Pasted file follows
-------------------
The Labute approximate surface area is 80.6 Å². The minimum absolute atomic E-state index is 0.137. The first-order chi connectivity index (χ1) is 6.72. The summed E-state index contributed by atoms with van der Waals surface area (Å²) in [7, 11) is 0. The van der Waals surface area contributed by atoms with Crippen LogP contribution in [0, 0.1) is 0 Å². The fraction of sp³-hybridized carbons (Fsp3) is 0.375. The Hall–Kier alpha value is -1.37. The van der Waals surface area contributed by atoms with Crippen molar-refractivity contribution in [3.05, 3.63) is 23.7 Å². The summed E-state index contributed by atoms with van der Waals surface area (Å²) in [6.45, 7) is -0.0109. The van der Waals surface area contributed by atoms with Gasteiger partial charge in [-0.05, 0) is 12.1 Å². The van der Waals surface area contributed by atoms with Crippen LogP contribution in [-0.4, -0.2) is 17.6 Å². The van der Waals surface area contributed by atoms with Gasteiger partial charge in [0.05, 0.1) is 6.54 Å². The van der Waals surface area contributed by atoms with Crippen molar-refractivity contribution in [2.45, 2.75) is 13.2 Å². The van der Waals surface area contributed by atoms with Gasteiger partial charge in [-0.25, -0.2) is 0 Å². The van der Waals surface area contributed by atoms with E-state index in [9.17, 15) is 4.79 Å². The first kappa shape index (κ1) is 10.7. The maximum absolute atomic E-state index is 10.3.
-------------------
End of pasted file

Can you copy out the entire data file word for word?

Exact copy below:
The Labute approximate surface area is 80.6 Å². The minimum absolute atomic E-state index is 0.137. The first-order chi connectivity index (χ1) is 6.72. The summed E-state index contributed by atoms with van der Waals surface area (Å²) in [7, 11) is 0. The van der Waals surface area contributed by atoms with Crippen LogP contribution in [0, 0.1) is 0 Å². The fraction of sp³-hybridized carbons (Fsp3) is 0.375. The Hall–Kier alpha value is -1.37. The van der Waals surface area contributed by atoms with Crippen molar-refractivity contribution in [3.05, 3.63) is 23.7 Å². The summed E-state index contributed by atoms with van der Waals surface area (Å²) in [6.45, 7) is -0.0109. The van der Waals surface area contributed by atoms with Gasteiger partial charge in [-0.05, 0) is 12.1 Å². The van der Waals surface area contributed by atoms with Crippen LogP contribution in [-0.4, -0.2) is 17.6 Å². The van der Waals surface area contributed by atoms with Gasteiger partial charge in [0.05, 0.1) is 6.54 Å². The van der Waals surface area contributed by atoms with Crippen molar-refractivity contribution in [2.45, 2.75) is 13.2 Å². The van der Waals surface area contributed by atoms with Gasteiger partial charge in [-0.25, -0.2) is 0 Å². The van der Waals surface area contributed by atoms with E-state index in [9.17, 15) is 4.79 Å². The first kappa shape index (κ1) is 10.7. The maximum absolute atomic E-state index is 10.3.